The Difference Between Home Inspectors vs. Home Appraisers
By Olivia Mungal
Buying or selling a home is a huge undertaking. Consulting with state certified home inspectors and appraisers can help you make smarter decisions about your home, but who is needed to approve what? The biggest mistake in people make when buying a home is never having it inspected. Although most home inspections run between $400 and $500, having your home inspected can help protect you from being financially liable for mechanical systems in your home that weren’t properly installed.
When buying a home, you will work with both a home inspector and an appraiser. They each assess the quality of the home in different ways:
Most home buyers understand the importance of hiring a home inspector before they buy, but they may not realize that there can be a big difference in quality and professionalism from one home inspector to the next.
A home inspector thoroughly checks the property for structural and system problems that may need to be addressed before closing on your home. If any renovations or remodeling projects occurred, a home inspector will make sure components in a home are up to state code and that the proper permits were pulled during construction for any previous renovations or home projects.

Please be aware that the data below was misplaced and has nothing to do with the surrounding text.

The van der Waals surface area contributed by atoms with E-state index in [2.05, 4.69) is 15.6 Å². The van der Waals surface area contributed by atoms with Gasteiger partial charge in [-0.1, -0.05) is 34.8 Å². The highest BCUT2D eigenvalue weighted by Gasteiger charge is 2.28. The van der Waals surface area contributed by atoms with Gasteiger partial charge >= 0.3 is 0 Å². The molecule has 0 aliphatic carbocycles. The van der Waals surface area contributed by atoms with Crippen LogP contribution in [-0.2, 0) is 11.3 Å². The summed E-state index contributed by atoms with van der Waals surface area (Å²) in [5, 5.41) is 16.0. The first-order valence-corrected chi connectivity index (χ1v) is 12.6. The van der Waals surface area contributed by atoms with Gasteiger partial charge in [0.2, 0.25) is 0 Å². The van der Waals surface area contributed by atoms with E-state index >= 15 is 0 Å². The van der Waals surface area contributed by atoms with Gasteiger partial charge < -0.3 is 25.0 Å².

When it comes to buying and selling a home or refinancing an existing mortgage, getting a home appraisal is one of the smartest steps you can take.
A home appraiser assesses the value of the home to find out if the agreed-upon price is reasonable for its location, size and condition. Renovations and remodeling projects that occurred after the last appraisal may be counted toward the new appraisal value of the home.
Getting A Home Appraisal
In most cases, your mortgage lender will choose the home appraiser. If the lender does allow you to choose your own appraiser, the results might be subject to review. The appraiser should always be an objective third party with no financial interest in the property. You do have a legal right to receive a copy of the finished report, but it might not be sent to you if you don’t request it.
Home Inspector Referrals
It’s a good idea to interview at least three home inspectors before making a selection. Be prepared to ask about more than the cost of their service. Here are a few points to cover:
- Find out how long the inspection will take, and let them know that you plan to shadow them during the process. A thorough inspection should take several hours, and a trustworthy home inspector will welcome your attendance.
- Review a sample report. A comprehensive report should be 20 to 50 pages long and includes written observations and recommendations, in addition to a standard checklist.
- Ask about the home inspector’s credentials and experience. Look for certification with a reputable organization such as NAHI or ASHI. Find out how long he or she has been doing home inspections and if it is their main line of work or a side job.
- Ask if the home inspector carries errors and omissions insurance, and what that coverage entails. Having this insurance can save you a lot of money down the road if something is missed during your inspection.
Taking the time to find a trustworthy home inspector will give you peace of mind, help you uncover any potential problems and help you ensure everything is up to code in your home, or even your home-to-be.